There is a haunting nature to Judith Peck’s paintings that pulls the viewer in. Yet it is a vulnerability that, with the exception perhaps of The Storm Pales, never borders on helplessness. The viewer may feel protective towards her subjects, yet there is also much dignity here. When we view The Downpour or Complications, we are looking at ourselves.
INTERVIEW WITH JUDITH PECK, OIL PAINTER, WASHINGTON, D.C:
Deanna Elaine Piowaty: When I view your paintings, these are survivors I’m looking at.
Judith Peck: Often in the specific you find the most universal. One model can embody the core of human striving. When I’m creating an artwork, I’m looking for that binding power, which is the opposite of mob mentality: our mutual connections. Although we can all become overwhelmed and feel helpless at times, the human spirit also possesses hope, even in the most desperate of circumstances. I think it is part of the full human experience to find oneself in extraordinary circumstances that hone our highest potential.
Deanna Elaine Piowaty: Most artists I interview tell me that their primary subject is themselves. Is this also true in your case? Are there questions about your own life or past that haunt you?
Judith Peck: Although I might draw on personal life experience, especially growing up feeling like an observer, not quite belonging–something I think quite common with artists, as it allows us the space we need–I think of my real subject being the human interior. My focus is to explore universal truths. People are fundamentally the same in every culture throughout time; our hopes and dreams have not changed.
Deanna Elaine Piowaty: Does the act of painting afford you answers? Or deeper questions? What do you hope to discover when you paint?
Judith Peck: I jump into a painting with an idea or inspiration, but I’m waiting for the germ of truth to appear. It’s nuanced, and sometimes I run over it or never get there. It is an excavation process, and I look for that breakthrough moment. It is the deeper explorations, the question of existence, the workings of the mind, heart and spirit, that I’m here to explore until the moment I feel a work is complete and that anything I might add is now false and unnecessary.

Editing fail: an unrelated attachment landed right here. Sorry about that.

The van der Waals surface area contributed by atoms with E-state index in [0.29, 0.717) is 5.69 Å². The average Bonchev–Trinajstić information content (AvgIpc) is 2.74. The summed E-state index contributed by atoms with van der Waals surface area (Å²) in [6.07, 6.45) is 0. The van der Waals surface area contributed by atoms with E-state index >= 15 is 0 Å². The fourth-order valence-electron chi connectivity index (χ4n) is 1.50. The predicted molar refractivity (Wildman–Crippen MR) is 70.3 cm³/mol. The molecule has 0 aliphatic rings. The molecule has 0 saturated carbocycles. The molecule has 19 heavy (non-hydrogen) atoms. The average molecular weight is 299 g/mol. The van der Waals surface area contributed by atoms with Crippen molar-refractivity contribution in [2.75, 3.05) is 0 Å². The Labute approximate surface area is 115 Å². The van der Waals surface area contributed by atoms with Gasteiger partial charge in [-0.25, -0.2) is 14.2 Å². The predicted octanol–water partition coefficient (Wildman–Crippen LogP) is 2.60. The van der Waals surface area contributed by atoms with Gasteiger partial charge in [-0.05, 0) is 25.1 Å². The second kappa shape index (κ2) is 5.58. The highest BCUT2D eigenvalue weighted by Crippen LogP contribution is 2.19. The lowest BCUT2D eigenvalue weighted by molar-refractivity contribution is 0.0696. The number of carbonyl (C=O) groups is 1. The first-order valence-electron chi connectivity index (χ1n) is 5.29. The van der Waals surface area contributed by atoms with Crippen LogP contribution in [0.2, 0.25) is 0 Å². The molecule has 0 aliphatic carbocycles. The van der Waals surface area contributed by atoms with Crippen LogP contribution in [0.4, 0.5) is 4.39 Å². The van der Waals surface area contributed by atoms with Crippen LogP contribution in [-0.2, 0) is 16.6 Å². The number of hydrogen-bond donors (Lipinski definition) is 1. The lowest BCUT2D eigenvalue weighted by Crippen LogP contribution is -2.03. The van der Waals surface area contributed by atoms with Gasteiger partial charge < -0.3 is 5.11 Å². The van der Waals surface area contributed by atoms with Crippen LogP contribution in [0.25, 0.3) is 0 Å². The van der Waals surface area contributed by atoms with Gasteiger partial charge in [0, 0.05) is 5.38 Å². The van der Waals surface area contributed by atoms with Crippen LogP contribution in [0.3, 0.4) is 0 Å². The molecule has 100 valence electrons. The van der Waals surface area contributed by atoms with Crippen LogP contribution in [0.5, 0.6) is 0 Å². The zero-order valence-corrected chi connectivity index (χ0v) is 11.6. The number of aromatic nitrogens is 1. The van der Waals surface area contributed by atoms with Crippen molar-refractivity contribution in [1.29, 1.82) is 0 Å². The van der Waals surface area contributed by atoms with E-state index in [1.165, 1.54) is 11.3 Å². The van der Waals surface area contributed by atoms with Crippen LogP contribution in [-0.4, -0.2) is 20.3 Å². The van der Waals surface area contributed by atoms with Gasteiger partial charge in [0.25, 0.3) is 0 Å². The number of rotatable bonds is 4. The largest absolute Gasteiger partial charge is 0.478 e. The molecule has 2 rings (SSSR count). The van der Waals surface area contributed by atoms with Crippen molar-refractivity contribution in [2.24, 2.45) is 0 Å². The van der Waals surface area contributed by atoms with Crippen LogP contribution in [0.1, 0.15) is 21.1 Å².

Deanna Elaine Piowaty: Is it a different experience to paint women versus men? Do you find that society is not so intrusive into men’s psyches and lives? Do we allow men more privacy?
Judith Peck: Maybe because I paint the interior, and men are usually more guarded with their feelings, it is easier for me to observe emotion in women. It just doesn’t work when I’m painting a man.
Deanna Elaine Piowaty: Does spirituality play a role in your work?
Judith Peck: Yes, spirituality is huge for me. However, it is transcendent of any religious or cultural traditions, although I think at the very root, these traditions carry the core of what I attempt to embody in my work: the sense of awe about life and that what is in one is in all.
Deanna Elaine Piowaty: The greatest challenge for you as a painter? As a woman?
Judith Peck: I think my greatest challenge has been to keep my life in healthy balance. I still struggle with putting my work ahead of other responsibilities. I have great difficultly truly concentrating on more than one thing at a time, and painting is not just the act of doing it: for me it requires complete immersion. That said, I think having relationships in my life has afforded me the growth as a painter that wouldn’t have occurred any other way.
Deanna Elaine Piowaty: Can you tell me about Memory’s Eulogy? Would you describe the technique you used to create that textured effect?
Judith Peck: Memory’s Eulogy was originally inspired by the Tom Waits song, “Blue Valentines.” It’s about being haunted by memories. The cracked background denotes a broken world, and the act of being human holds it together. To create the broken background, I used sanded and gessoed plaster shards glued onto a gessoed wooden board as my support and then painted in oils and glaze.
Deanna Elaine Piowaty: And Spring Hesitates, which narrates a very different story?
Judith Peck: Painting Spring Hesitates, I was able look at fragility that is tender and emergent. I felt the model herself was waiting on the edge of hope, and I found this a compelling human drama to depict.
Deanna Elaine Piowaty: Looking at your artworks, I imagine you must become quite attached to each piece as you develop them. Has there ever been a piece that was especially difficult for you to part with? Do you ever think about your works after they’ve been sold, imagining their existence in their new-found “family”?
Judith Peck: I do hope each work is cherished where it ends up. I think about the collector, in what new environment the work might now be hanging, and how it is being interpreted. My piece, Jus in Bello, helped me turn a corner and express something deeper than I had been able to before, so it is a painting I still miss. But I keep it around on my business card.
To view more of Judith Peck‘s work or to contact the artist, please visit her website at: JudithPeck.net